Elizabeth Warren: Nobody Will Do A ‘Handsy Thing’ With Me On A Debate Stage

REUTERS/Lucas Jackson

Justin Caruso Contributor
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Democratic presidential hopeful, Sen. Elizabeth Warren, of Massachusetts, said over the weekend that she wouldn’t let President Trump do a “handsy thing” with her if she meets him on a debate stage, referencing Hillary Clinton’s allegation that Trump was trying to intimidate her during the second debate in October 2016.

“I’m gonna start with—I know how to fight and I know how to win,” Warren told a crowd in Seattle, Washington. “And—you don’t back down from a bully. You just, you have to be willing to lay into this, right? And nobody’s gettin’ behind me on a debate stage and doing a handsy thing. That’s not happening.”

Warren is referring to a 2016 town hall debate between Donald Trump and Hillary Clinton during which they stood on a stage without podiums.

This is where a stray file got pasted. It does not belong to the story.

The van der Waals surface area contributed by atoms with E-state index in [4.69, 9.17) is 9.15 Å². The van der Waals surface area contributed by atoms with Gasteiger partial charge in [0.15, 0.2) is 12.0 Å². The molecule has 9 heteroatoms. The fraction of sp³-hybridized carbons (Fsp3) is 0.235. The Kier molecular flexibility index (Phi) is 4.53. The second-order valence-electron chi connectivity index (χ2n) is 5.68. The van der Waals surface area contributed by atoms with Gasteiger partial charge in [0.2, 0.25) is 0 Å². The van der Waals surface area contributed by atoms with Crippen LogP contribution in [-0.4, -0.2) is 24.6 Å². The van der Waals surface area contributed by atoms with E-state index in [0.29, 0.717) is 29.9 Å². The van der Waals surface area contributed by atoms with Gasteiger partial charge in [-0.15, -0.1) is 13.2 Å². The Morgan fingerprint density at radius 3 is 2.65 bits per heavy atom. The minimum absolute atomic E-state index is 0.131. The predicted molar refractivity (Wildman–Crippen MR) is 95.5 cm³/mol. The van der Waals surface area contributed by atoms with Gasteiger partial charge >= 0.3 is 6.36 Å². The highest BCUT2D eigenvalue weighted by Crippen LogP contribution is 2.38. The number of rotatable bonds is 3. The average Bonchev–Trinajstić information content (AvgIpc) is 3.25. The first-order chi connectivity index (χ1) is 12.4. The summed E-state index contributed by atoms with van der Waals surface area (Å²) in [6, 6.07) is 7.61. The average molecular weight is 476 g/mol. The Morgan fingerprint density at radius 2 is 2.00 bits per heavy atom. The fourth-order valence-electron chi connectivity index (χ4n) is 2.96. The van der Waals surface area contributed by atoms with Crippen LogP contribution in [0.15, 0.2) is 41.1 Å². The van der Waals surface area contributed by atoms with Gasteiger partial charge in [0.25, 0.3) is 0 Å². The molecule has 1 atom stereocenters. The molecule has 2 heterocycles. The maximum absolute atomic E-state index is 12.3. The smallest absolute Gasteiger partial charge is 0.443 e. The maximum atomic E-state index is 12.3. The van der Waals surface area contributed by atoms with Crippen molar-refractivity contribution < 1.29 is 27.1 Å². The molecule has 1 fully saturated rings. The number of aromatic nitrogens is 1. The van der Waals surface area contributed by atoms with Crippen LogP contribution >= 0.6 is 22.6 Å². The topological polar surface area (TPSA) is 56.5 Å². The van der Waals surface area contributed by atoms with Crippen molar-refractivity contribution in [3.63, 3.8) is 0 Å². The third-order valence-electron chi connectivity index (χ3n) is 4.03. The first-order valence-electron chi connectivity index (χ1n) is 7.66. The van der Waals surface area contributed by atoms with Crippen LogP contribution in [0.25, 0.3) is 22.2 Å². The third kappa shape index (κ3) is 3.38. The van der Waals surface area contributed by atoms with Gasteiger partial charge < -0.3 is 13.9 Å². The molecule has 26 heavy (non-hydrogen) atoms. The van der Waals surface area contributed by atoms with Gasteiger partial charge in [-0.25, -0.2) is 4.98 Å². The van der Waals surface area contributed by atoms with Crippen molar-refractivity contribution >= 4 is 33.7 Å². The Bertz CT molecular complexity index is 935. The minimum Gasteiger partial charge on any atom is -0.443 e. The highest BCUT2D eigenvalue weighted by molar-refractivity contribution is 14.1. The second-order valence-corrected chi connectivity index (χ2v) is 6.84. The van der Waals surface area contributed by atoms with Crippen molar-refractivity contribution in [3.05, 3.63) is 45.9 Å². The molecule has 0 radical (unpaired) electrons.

At times, Trump appeared to wander around the stage behind Clinton while was speaking. She later claimed in her book “What Happened” that she thought he was trying to physically intimidate her.

“This is not OK, I thought. It was the second presidential debate and Donald Trump was looming behind me,” she wrote. “Two days before, the world heard him brag about groping women. Now we were on a small stage and no matter where I walked, he followed me closely, staring at me, making faces. It was incredibly uncomfortable.”

The Democratic candidate also wrote that she thought about looking at Trump and telling him, “back up, you creep. Get away from me. I know you love to intimidate women but you can’t intimidate me, so back up.”

Warren has been a strong figure in the Democratic primary. Though some initially worried that the controversy over her claims of Native American heritage would ruin her campaign, she has remained solid in the polls, competing with Senator Bernie Sanders for the progressive lane of the party. (RELATED: ‘This Isn’t Funny’: Warren Scolds Crowd For Laughing At Her)

The Massachusetts politician has a number of highly detailed plans for health care, immigration, and the economy. Some of her ideas veer far outside of mainstream American politicking however, such as her proposal to give gay and lesbian couples reparations.